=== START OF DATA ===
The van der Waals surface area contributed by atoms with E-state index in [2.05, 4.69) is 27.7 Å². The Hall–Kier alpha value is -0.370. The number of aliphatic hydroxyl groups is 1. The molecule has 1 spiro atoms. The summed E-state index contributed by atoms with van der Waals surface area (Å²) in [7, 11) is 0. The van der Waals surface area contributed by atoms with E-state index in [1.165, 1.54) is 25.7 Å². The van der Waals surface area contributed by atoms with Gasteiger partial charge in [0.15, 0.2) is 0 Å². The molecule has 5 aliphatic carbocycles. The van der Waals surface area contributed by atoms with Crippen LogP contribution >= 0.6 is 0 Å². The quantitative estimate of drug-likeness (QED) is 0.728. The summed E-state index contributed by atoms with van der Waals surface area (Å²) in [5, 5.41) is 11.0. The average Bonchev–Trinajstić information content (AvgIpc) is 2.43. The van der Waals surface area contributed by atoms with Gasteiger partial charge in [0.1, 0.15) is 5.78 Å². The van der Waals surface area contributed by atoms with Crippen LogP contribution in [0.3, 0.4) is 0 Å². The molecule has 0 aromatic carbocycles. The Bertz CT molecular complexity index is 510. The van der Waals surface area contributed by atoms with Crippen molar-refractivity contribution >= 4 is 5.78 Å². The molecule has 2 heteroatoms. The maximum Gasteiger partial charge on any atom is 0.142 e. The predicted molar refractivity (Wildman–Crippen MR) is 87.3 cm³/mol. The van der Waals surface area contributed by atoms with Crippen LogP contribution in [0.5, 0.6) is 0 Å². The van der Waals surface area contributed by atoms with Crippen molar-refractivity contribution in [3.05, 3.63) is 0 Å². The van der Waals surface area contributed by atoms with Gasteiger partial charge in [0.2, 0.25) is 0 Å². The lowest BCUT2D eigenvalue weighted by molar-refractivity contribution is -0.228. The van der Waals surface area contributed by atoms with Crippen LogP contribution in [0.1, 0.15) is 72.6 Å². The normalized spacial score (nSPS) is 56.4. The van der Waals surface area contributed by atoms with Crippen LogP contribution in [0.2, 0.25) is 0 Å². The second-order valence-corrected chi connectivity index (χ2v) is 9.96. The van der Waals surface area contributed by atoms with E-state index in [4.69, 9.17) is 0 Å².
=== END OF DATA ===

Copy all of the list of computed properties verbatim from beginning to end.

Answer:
The van der Waals surface area contributed by atoms with E-state index in [2.05, 4.69) is 27.7 Å². The Hall–Kier alpha value is -0.370. The number of aliphatic hydroxyl groups is 1. The molecule has 1 spiro atoms. The summed E-state index contributed by atoms with van der Waals surface area (Å²) in [7, 11) is 0. The van der Waals surface area contributed by atoms with E-state index in [1.165, 1.54) is 25.7 Å². The van der Waals surface area contributed by atoms with Gasteiger partial charge in [0.15, 0.2) is 0 Å². The molecule has 5 aliphatic carbocycles. The van der Waals surface area contributed by atoms with Crippen LogP contribution >= 0.6 is 0 Å². The quantitative estimate of drug-likeness (QED) is 0.728. The summed E-state index contributed by atoms with van der Waals surface area (Å²) in [5, 5.41) is 11.0. The average Bonchev–Trinajstić information content (AvgIpc) is 2.43. The van der Waals surface area contributed by atoms with Gasteiger partial charge in [0.1, 0.15) is 5.78 Å². The van der Waals surface area contributed by atoms with Crippen LogP contribution in [0.3, 0.4) is 0 Å². The molecule has 0 aromatic carbocycles. The Bertz CT molecular complexity index is 510. The van der Waals surface area contributed by atoms with Crippen molar-refractivity contribution >= 4 is 5.78 Å². The molecule has 2 heteroatoms. The maximum Gasteiger partial charge on any atom is 0.142 e. The predicted molar refractivity (Wildman–Crippen MR) is 87.3 cm³/mol. The van der Waals surface area contributed by atoms with Crippen LogP contribution in [0.5, 0.6) is 0 Å². The van der Waals surface area contributed by atoms with Crippen molar-refractivity contribution in [3.05, 3.63) is 0 Å². The van der Waals surface area contributed by atoms with Gasteiger partial charge in [0.2, 0.25) is 0 Å². The lowest BCUT2D eigenvalue weighted by molar-refractivity contribution is -0.228. The van der Waals surface area contributed by atoms with Crippen LogP contribution in [0.1, 0.15) is 72.6 Å². The normalized spacial score (nSPS) is 56.4. The van der Waals surface area contributed by atoms with Crippen LogP contribution in [0.2, 0.25) is 0 Å². The second-order valence-corrected chi connectivity index (χ2v) is 9.96. The van der Waals surface area contributed by atoms with E-state index in [4.69, 9.17) is 0 Å².